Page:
Georgia publications staff, Michigan adviser earn JEA Diversity Award
The Journalism Education Association has awarded Woodward Academy of College Park, Georgia, and Elizabeth Cyr of Gregory, Michigan, with its Diversity Award.
The Diversity Award honors a scholastic journalism teacher, student, or group that demonstrates a commitment to cultural awareness and encourages a multicultural approach with the student media staff, production, or community.
Elizabeth Cyr, Gregory, Michigan, lives and teaches in a small, working, mostly white town with limited diversity; however, this hasn’t stopped Cyr from pushing her students to take on content for their student publication at Stockbridge High School that promotes awareness. “Being a pretty homogenous staff and school, it can be tough for coverage to be authentic,” nominator Sara-Beth Badalamente, CJE, said. “Last winter, Elizabeth reached out to me to get our students together for a roundtable discussion. When it comes to racism, the topic cannot be approached lightly. Elizabeth had already preplanned and even went to diversity training with some staff.”
Cyr’s staff has regular experiences like this so they can gain more insight into the tough topics and be prepared to handle the responses from their community.
“The care she gives her students as they explore diverse topics shows,” Kaitlin Edgerton, CJE, said. “Only an educator who wishes to expand diversity would be able to cultivate and capture such a wonderful group of students to work towards educating others around them.”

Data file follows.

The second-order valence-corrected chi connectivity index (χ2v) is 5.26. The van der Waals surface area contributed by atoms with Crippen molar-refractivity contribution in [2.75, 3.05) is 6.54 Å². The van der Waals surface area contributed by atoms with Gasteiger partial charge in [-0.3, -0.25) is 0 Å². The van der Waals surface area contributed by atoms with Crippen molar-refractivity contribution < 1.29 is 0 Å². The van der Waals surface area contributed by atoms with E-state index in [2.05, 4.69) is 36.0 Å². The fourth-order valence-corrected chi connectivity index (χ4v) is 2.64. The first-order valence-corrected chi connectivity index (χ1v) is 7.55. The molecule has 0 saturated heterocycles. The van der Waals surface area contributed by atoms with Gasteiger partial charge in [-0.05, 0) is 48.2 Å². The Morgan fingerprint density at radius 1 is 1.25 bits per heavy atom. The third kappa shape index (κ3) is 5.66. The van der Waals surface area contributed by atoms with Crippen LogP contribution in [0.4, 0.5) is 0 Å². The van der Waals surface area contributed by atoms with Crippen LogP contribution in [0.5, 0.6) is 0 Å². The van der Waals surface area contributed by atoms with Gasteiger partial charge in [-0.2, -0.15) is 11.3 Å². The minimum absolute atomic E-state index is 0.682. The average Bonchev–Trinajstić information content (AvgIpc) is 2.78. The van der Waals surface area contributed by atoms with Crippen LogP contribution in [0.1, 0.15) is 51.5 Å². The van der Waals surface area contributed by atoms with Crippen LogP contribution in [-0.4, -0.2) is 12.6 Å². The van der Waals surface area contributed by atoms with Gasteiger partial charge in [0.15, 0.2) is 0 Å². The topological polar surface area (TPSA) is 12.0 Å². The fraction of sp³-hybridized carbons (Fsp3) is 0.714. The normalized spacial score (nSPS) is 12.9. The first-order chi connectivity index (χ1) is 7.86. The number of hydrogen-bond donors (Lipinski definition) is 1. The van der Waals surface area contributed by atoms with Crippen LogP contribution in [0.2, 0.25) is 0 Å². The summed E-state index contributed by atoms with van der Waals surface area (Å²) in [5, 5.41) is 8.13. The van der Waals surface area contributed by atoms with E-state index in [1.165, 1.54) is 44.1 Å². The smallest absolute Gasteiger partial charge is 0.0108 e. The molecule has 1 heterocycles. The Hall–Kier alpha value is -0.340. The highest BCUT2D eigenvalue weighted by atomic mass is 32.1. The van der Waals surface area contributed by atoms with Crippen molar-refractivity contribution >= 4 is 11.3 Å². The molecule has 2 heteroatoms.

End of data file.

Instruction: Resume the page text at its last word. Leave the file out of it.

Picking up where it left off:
Publications students from Woodward Academy in College Park, Georgia, know what it means to experience diversity. As the largest and most diverse school in the continental United States, the students on the publications staff do everything in their ability to uphold the school’s mission: “Respect for ourselves, others, and the world.”
“Starting in Introduction to Journalism, students learn to be thoughtful about everything from using inclusive language to lighting techniques which accurately reflect all skin types,” adviser Rebekah Goode-Peoples, CJE, said. “They learn how black and brown people, women, religious minorities, LGBTQ individuals, and those economically disadvantaged are portrayed unfairly in the media.”
From learning about these aspects, students are empowered by student editors to cover topics important to them and are encouraged to share different perspectives. To name some, the staff has covered the importance of faculty diversity, the need for affinity groups, protest rights for private school students, gender disparity in uniform options, Atlanta PRIDE, an orthodox Jewish student who joined the Israeli army, and more.
“The staff of Woodward Academy’s Student Publications are my heroes,” Goode-Peoples said, “and I am so proud of who they are becoming as individuals, how they are promoting inclusivity at their school, and who they go on to be in the world. We are better because of them.”
Cyr and the student publications staffs of Woodward Academy will be recognized April 25-27 during at the JEA/NSPA Spring National High School Journalism Convention in Anaheim, California.
Founded in 1924, JEA supports free and responsible scholastic journalism by providing resources and educational opportunities, by promoting professionalism, by encouraging and rewarding student excellence and teacher achievement, and by fostering an atmosphere which encompasses diversity yet builds unity. It is headquartered at Kansas State University, Manhattan, Kansas.